Tim: No problem.  I can cover it.  I always do, don’t I?

Nancy: Oh, so we’ll get some money from your buddies to replace the money in the trust fund.  That’s cool.

Tim: Not exactly.  I’m thinking more along the lines of writing a little note to the kids saying I’ll give them the money when they ask for it.  We’ll put these notes in the trust fund; won’t even take up much space.

Nancy: Hey, but the kids know that you never do anything unless I tell you to, and they don’t trust me anymore.  They think I never see a dollar I don’t want to spend.  They just don’t understand that I do it all for them.  Why can’t they get that?

Tim: Well…they kinda have a point don’t they?

Nancy: Oh, shut up.  Just tell me where the money is coming from.

Tim: Well, we’ll do it this way.  We’ll get Uncle Mike to hold onto the notes I write, and he’ll be in charge of giving the kids their money when it is time.  And here is the kicker: we’ll tell them that you don’t get to stop Mike from giving them their money.  He has the notes.  We’ll even call the notes bonds. Sounds much more secure.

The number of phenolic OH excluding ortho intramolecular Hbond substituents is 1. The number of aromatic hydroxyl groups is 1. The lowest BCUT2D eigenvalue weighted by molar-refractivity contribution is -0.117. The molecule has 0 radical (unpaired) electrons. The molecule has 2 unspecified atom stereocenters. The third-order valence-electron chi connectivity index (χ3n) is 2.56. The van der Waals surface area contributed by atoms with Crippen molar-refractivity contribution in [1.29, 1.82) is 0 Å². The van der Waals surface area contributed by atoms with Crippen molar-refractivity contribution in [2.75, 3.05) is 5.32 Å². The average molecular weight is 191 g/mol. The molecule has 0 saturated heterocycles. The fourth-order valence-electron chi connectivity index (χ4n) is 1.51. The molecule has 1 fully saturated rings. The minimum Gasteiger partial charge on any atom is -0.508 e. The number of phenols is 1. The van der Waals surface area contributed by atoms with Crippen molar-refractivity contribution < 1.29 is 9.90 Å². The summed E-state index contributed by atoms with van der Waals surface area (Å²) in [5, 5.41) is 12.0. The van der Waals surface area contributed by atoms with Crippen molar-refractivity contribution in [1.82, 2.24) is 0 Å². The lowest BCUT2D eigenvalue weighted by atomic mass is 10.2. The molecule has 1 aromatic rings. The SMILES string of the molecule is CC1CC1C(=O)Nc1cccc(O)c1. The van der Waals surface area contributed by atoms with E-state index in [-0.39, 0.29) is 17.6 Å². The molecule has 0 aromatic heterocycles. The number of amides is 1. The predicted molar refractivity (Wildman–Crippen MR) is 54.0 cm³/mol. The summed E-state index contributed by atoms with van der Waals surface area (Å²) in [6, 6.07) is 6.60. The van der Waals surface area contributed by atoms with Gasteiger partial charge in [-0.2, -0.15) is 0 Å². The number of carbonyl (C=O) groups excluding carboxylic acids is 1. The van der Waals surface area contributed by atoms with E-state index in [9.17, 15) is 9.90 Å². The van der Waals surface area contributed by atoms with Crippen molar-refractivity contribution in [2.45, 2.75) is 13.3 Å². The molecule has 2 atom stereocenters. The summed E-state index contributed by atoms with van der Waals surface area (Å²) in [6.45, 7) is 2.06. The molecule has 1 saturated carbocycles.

Nancy: Come on!  Mike is a wimp.  He does whatever I tell him.  The kids won’t believe it.  They are not stupid.

Tim: You’d be surprised.

Nancy: Fine.  We’ll let Mike hold the money.

Tim: Ummm…Remember there isn’t really any money.  You already spent that.

Nancy: Yea, I know, but we gotta get our story straight, don’t we?  It’s for the kids.

Tim: Absolutely.  They should trust us more.

Nancy: You’re telling me.

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The media is seeking to draw lessons from the primaries that were held yesterday in a number of states, including Connecticut. As a resident of the Nutmeg State, the victory of Linda McMahon of World Wide Wrestling fame was entertaining.  But the most interesting and potentially revealing event was the Democratic primary for governor where Dan Malloy defeated Ned Lamont.

Hope and Change?

Some of you may remember Ned Lamont. He successfully defeated Joe Lieberman in the 2006 Democratic primary for the Senate (Lieberman ended up winning in the general election as an independent).  Lamont was a dark horse candidate.  He rose to prominence through the support of MoveOn.org, the netroots, and young voters (precisely the kind of coalition that would prove so influential in the 2008 presidential election).